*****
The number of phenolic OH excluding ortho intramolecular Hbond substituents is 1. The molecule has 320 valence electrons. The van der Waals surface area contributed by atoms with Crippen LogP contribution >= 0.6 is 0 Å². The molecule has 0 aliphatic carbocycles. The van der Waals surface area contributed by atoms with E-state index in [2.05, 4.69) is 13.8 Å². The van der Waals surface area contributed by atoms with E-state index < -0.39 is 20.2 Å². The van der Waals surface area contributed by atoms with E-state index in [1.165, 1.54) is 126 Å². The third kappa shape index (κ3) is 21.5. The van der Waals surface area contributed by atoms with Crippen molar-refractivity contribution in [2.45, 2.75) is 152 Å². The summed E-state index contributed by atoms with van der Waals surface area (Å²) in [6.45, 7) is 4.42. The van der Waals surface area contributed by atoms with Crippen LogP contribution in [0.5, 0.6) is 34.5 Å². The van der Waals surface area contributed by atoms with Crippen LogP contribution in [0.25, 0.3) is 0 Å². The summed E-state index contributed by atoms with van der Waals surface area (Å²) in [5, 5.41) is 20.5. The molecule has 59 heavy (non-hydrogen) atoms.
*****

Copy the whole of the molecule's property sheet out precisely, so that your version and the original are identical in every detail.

The number of phenolic OH excluding ortho intramolecular Hbond substituents is 1. The molecule has 320 valence electrons. The van der Waals surface area contributed by atoms with Crippen LogP contribution >= 0.6 is 0 Å². The molecule has 0 aliphatic carbocycles. The van der Waals surface area contributed by atoms with E-state index in [2.05, 4.69) is 13.8 Å². The van der Waals surface area contributed by atoms with E-state index < -0.39 is 20.2 Å². The van der Waals surface area contributed by atoms with E-state index in [1.165, 1.54) is 126 Å². The third kappa shape index (κ3) is 21.5. The van der Waals surface area contributed by atoms with Crippen molar-refractivity contribution in [2.45, 2.75) is 152 Å². The summed E-state index contributed by atoms with van der Waals surface area (Å²) in [6.45, 7) is 4.42. The van der Waals surface area contributed by atoms with Crippen LogP contribution in [0.5, 0.6) is 34.5 Å². The van der Waals surface area contributed by atoms with Crippen LogP contribution in [0.25, 0.3) is 0 Å². The summed E-state index contributed by atoms with van der Waals surface area (Å²) in [5, 5.41) is 20.5. The molecule has 59 heavy (non-hydrogen) atoms.